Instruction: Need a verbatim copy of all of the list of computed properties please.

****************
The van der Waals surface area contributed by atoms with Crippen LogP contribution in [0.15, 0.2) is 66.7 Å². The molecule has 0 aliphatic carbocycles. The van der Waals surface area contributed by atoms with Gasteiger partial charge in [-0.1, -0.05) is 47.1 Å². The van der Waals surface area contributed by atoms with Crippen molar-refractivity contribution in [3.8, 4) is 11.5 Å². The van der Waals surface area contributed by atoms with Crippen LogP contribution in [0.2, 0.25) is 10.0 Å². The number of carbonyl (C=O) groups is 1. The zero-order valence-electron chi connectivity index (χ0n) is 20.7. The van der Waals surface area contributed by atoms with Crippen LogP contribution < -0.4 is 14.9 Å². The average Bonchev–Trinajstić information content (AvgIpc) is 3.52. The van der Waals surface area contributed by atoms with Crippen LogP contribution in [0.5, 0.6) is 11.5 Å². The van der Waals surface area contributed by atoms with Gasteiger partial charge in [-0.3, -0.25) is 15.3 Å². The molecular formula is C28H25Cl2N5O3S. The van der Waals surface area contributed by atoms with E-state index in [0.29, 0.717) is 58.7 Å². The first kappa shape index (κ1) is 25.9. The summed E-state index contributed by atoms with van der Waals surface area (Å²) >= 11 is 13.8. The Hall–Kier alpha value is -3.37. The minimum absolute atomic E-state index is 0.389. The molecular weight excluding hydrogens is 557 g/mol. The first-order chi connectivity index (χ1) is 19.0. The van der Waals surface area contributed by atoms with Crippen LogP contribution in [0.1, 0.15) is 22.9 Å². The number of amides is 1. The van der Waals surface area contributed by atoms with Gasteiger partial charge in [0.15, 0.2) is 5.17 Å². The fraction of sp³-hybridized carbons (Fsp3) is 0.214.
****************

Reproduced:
The van der Waals surface area contributed by atoms with Crippen LogP contribution in [0.15, 0.2) is 66.7 Å². The molecule has 0 aliphatic carbocycles. The van der Waals surface area contributed by atoms with Gasteiger partial charge in [-0.1, -0.05) is 47.1 Å². The van der Waals surface area contributed by atoms with Crippen molar-refractivity contribution in [3.8, 4) is 11.5 Å². The van der Waals surface area contributed by atoms with Crippen LogP contribution in [0.2, 0.25) is 10.0 Å². The number of carbonyl (C=O) groups is 1. The zero-order valence-electron chi connectivity index (χ0n) is 20.7. The van der Waals surface area contributed by atoms with Crippen LogP contribution < -0.4 is 14.9 Å². The average Bonchev–Trinajstić information content (AvgIpc) is 3.52. The van der Waals surface area contributed by atoms with Crippen LogP contribution in [0.5, 0.6) is 11.5 Å². The van der Waals surface area contributed by atoms with Gasteiger partial charge in [-0.3, -0.25) is 15.3 Å². The molecular formula is C28H25Cl2N5O3S. The van der Waals surface area contributed by atoms with E-state index in [0.29, 0.717) is 58.7 Å². The first kappa shape index (κ1) is 25.9. The summed E-state index contributed by atoms with van der Waals surface area (Å²) >= 11 is 13.8. The Hall–Kier alpha value is -3.37. The minimum absolute atomic E-state index is 0.389. The molecular weight excluding hydrogens is 557 g/mol. The first-order chi connectivity index (χ1) is 19.0. The van der Waals surface area contributed by atoms with Crippen LogP contribution in [0.1, 0.15) is 22.9 Å². The number of amides is 1. The van der Waals surface area contributed by atoms with Gasteiger partial charge in [0.15, 0.2) is 5.17 Å². The fraction of sp³-hybridized carbons (Fsp3) is 0.214.